Hussein ‘Still Calling Shots,’ Bush Observes
President Bush dismissed the reshuffling of top Iraqi government officials Saturday as unlikely to produce major reforms or alter U.S. policy in the region, observing that “Saddam Hussein appears to still be calling the shots.”
“There are some interesting Cabinet shifts, but nothing that appears to depart from support for Saddam Hussein’s policies,” Bush said on his return to Washington from weekend talks with Turkish President Turgut Ozal at Camp David.
“As I’ve said before, normal relations with the United States cannot be effected with Saddam Hussein still calling the shots, still in power,” he added.
The President said the United States has no intention of trying to influence the outcome of the rebellions being waged against Hussein’s regime by Shiite Muslims in southern Iraq and non-Arab Kurds in the north.
He said it would be “inappropriate” for Washington to suggest a successor to Hussein or attempt to dictate the kind of government that would emerge if he were overthrown.
“I would hope there would be one that could work very compatibly with the Western powers and live happily ever after without threatening any of its neighbors,” Bush said at a joint press conference with the Turkish leader.
“What we’re looking for is stability. We’re not looking for disorder,” he said. “We’re looking for someone who is going to lead that country in ways of peace and to take the enormous resources they have, pay off their obligations to others, then raise the standard of living for their own people. They’ve been in a war situation for too many years already.”
Bush said the Iraqi government’s claims that it has suppressed the Shiite uprising in southern Iraq were untrue, although he provided no details. “The rebels are still fighting hard,” he said.
Pressed on reports that Iran, a predominantly Shiite country, has intervened to aid its Iraqi brethren, the President said, “I’m not sure I do understand what Iran’s role is in the south.” He said the Administration had not queried Tehran directly on the subject.
He did, however, call on all countries in the region to hold back. “I think it would be better if everyone stayed out and let the Iraqi people decide what they want to do. I think that would be much the best approach. That’s what we plan to do,” Bush said.
A U.S. official specializing in Iraq said that the government reshuffling appears to be a groping attempt by Hussein to retain power by giving more visibility to both Shiite Muslims and Kurds.
Sadoun Hammadi, a Shiite, was appointed prime minister, and three Kurds were appointed to the Cabinet, according to a brief announcement by Baghdad Radio.
“He’s obviously trying to bring in the Shia, but it’s too late,” said the specialist, who requested anonymity. “He’s thrashing around and trying to give a good face to it. I doubt anyone will be fooled by it. The same names are there.”
The specialist said that no government reorganization would be significant unless matched by reforms, adding: “Nothing I see indicates it’s anything more than window dressing. I don’t see this as any signal that he’s switching to anything democratic.”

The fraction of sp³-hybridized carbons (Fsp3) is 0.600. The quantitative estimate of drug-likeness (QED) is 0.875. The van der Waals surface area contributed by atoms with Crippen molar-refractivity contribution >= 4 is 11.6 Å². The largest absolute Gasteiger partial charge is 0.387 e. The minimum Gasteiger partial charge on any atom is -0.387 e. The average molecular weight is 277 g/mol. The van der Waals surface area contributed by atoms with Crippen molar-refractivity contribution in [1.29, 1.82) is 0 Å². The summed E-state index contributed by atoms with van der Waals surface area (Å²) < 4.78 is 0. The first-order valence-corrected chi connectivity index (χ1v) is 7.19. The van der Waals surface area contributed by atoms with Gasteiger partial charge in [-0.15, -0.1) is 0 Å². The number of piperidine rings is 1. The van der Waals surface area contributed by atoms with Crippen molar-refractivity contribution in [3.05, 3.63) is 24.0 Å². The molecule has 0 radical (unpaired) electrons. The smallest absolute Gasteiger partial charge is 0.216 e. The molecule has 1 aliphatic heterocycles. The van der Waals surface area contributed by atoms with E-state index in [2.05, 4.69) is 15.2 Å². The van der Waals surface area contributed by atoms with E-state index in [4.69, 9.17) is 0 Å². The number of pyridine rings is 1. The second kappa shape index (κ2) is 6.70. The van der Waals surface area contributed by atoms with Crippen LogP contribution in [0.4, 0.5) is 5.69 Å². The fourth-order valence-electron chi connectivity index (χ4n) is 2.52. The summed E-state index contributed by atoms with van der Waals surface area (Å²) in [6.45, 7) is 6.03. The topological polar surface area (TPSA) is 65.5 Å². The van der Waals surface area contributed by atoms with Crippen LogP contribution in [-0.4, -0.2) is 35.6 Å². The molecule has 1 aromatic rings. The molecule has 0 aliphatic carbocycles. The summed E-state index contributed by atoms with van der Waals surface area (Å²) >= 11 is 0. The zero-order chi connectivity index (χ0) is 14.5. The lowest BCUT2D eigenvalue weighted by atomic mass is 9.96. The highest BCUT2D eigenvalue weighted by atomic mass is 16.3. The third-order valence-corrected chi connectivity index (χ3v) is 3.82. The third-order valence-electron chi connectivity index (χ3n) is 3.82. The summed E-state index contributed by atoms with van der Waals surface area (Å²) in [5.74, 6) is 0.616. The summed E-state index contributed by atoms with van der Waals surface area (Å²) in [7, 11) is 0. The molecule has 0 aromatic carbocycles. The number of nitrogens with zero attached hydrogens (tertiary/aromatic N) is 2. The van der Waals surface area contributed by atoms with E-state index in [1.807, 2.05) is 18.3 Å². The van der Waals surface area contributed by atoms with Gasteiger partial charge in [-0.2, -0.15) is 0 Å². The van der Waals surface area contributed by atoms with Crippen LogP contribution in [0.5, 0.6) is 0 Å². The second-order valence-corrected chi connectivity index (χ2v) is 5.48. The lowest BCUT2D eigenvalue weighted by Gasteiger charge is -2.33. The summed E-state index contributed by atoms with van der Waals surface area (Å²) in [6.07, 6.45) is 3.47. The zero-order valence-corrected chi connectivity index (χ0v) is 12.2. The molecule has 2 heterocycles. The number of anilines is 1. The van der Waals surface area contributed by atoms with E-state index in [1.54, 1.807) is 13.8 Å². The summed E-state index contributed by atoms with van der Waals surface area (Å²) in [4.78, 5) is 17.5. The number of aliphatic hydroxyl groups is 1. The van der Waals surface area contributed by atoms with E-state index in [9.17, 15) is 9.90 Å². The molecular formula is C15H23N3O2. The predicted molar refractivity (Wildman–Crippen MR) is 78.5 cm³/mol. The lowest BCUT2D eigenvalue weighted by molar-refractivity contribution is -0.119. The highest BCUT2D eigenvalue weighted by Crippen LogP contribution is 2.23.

The new faces notwithstanding, Hussein’s government is still dominated by political cronies who reflect his own Sunni Muslim power base. Even Hammadi is a long-time member of the ruling Arab Baath Socialist Party.
“He understands that he has to keep those who supported him behind him, and that means the middle class and the Sunni. He’s got a core group there that he has to keep happy, including the military, to have any chance of survival,” said the U.S. specialist.
The appointment of Hammadi to the premiership is seen as the most significant aspect of the restructuring by U.S. officials and private analysts. The Iraqi leader may believe he can still win the support of significant portions of Iraq’s Shiite majority, they said.
Containing the Kurdish rebellion, in contrast, is considered a lost cause for the time being because of the tight restrictions--including a ban on use of military aircraft--imposed by the U.S.-led coalition.
During the last serious internal uprising in 1988, Baghdad airlifted troops and used chemical weapons against Kurdish civilians, killing up to 5,000. Hussein’s attitude toward the longstanding Kurdish problem was reflected in the ouster of a ranking Kurd as vice president.
In the past, Hammadi was considered an advocate of reform and improved relations with regional rivals, including Iran.
“Of all the Baathists, he is among the most moderate,” said the specialist. “He’s also considered an intellectual. He looks like the new face in the regime. He’s Shia and educated. He may put a better face on the regime in domestic terms. The middle class might look at the regime more favorably. But (the reshuffling) means nothing to outside world.”
Despite the reorganization, Hussein is still considered by U.S. officials to be the only government figure capable of instituting real reforms, something he is considered highly unlikely to do.